Cleaning with Dirt

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Learners build a filter from old soda bottles and dirt. They create polluted water, and pour it through their filter to clean it. Leaners discover earth materials such as sand and dirt can be used to trap runoff pollution and that there are limits to what dirt can filter. These observations lead to valuable discussions about pollution. Extensions provided on pages 8 and 9 include building a better filter, a filter for acid rain, and formulating a way to measure filtration rates. Part of the 21-activity guide published by OMSI, No Hassle Messy Science with a Wow. All activities in this guide use household materials and all lesson plans include preparation directions, demonstrations, procedure sheets, cross-curricular connections, and scientific explanation of content.

Quick Guide

Preparation Time:
30 to 45 minutes

Learning Time:
30 to 45 minutes

Estimated Materials Cost:
$1 - $5 per group of students

Age Range:
Ages 11 - 18

Resource Types:
Activity, Experiment/Lab Activity, Lesson/Lesson Plan


Materials List (per group of students)

  • plastic bottles 20 oz or 1-L 2 per group
  • plastic caps from plastic bottles 1 per group
  • drill with ⅛” bit for teacher
  • scissors 1 per group
  • masking tape 1 roll per group
  • sand 2–3 cups per group
  • cotton balls (optional) 1 per group
  • pop-top squeeze bottles 16 oz.1 per group
  • water 2 cups per group
  • Variety of pollutants 1 tsp each per group, suggestions listed below
  • vegetable oil
  • very dilute tempera paint
  • dirt
  • sticks
  • rocks
  • paper
  • Styrofoam
  • 1–2 tablespoons per
  • pollutant per group
  • plastic cups 1 per pollutant for class to share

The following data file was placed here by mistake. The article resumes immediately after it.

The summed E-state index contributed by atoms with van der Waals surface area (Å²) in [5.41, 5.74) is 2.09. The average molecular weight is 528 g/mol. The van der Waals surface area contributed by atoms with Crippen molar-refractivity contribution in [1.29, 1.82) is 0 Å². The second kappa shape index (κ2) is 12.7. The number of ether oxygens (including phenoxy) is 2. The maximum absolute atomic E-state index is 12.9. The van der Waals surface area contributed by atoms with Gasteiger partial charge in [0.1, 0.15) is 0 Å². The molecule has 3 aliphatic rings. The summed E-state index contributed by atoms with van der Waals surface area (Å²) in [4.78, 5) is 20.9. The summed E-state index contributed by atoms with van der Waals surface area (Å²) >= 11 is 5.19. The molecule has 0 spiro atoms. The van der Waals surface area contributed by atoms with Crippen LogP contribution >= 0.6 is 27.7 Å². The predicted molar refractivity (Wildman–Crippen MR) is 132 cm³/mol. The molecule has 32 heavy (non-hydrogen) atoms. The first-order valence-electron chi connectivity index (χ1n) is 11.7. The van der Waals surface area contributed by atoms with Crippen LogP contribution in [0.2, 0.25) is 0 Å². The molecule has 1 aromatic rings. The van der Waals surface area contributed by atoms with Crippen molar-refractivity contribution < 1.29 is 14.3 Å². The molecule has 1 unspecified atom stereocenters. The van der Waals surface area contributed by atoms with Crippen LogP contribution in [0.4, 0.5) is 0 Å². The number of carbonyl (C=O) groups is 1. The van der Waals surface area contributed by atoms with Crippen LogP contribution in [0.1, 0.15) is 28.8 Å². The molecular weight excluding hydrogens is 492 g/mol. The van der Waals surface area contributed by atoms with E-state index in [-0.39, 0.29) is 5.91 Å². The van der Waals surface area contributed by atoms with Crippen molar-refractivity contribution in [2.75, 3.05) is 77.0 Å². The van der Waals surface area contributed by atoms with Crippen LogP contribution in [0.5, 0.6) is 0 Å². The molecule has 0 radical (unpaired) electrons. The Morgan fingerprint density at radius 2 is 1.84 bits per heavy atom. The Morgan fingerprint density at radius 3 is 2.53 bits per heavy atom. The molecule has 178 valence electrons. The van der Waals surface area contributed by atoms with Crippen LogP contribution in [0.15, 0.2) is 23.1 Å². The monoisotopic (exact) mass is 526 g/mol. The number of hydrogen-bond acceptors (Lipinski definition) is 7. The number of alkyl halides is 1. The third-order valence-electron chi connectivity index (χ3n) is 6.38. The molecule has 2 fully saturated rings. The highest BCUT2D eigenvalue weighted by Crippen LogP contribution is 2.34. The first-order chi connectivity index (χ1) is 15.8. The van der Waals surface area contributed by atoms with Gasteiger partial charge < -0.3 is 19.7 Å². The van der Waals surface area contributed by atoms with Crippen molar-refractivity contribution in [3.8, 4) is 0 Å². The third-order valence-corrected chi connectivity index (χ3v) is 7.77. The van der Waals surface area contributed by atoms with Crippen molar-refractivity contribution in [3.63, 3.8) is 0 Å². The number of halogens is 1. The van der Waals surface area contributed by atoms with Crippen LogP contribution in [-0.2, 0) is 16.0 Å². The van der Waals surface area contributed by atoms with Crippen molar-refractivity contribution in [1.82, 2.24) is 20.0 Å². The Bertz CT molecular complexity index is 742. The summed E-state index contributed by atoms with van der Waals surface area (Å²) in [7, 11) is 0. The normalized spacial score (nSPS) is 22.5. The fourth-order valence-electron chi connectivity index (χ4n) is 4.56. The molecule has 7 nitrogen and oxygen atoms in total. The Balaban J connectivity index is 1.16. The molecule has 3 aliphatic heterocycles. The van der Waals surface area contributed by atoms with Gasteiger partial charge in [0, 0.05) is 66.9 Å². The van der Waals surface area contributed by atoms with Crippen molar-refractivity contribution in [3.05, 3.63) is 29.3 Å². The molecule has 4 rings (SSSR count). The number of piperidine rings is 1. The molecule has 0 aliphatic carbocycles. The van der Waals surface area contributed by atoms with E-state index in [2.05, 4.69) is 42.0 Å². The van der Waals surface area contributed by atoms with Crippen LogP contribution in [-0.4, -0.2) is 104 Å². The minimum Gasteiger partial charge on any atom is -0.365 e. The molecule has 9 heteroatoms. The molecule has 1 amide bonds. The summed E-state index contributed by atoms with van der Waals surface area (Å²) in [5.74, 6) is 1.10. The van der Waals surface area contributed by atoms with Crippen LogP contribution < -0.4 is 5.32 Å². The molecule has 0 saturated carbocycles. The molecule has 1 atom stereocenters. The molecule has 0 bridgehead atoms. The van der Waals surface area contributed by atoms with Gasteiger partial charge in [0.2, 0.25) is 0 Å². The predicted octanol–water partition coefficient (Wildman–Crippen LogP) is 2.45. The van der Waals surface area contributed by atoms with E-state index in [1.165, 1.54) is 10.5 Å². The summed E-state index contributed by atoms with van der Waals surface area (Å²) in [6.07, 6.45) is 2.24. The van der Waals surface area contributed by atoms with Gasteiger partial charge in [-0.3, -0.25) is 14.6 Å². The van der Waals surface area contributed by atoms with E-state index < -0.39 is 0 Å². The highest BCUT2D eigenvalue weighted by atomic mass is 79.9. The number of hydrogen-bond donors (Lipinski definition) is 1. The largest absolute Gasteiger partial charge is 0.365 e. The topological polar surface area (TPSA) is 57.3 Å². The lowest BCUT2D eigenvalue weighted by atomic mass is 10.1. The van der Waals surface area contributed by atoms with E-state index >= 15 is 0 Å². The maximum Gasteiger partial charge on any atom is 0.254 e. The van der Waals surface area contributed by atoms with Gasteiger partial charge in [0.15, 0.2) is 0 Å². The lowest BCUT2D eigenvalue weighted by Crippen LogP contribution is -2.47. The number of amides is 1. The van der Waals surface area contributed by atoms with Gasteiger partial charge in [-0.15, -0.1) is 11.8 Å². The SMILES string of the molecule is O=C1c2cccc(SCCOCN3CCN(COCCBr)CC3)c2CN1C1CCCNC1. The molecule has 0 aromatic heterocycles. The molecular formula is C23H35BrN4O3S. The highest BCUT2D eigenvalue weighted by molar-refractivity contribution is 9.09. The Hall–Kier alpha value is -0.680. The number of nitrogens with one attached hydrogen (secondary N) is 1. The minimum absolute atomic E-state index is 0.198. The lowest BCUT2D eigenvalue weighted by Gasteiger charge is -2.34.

• plastic spoons 1 or 2 per pollutant


  • Earth and Space Science
    • Earth Processes
      • Weather and Climate
    • Earth Structure
      • Rocks and Minerals
      • Oceans and Water
  • Engineering and Technology
    • Engineering
      • Environmental Engineering
  • Life Sciences
    • Ecology
      • Ecosystems
      • Human Impact
  • Physical Sciences
    • Chemistry
      • Solutions
    • Structure and Properties of Matter
  • The Nature of Science
    • The Scientific Process
      • Conducting Investigations
      • Formulating Explanations
  • The Nature of Technology
    • Technology and Society
      • Technology and the Environment

Informal Categories

  • Nature and Environment


To use this activity, learners need to:

  • see
  • read
  • touch

Learning styles supported:

  • Involves teamwork and communication skills
  • Involves hands-on or lab activities


Foreign language versions of this resource:

Components that are part of this resource:

Includes alignment to state and/or national standards:

Access Rights:

  • Free access


  • Oregon Museum of Science and Industry


  • All rights reserved, Oregon Museum of Science and Industry, 2007

Funding Sources:

  • National Science Foundation
  • Camille and Henry Dreyfus Foundation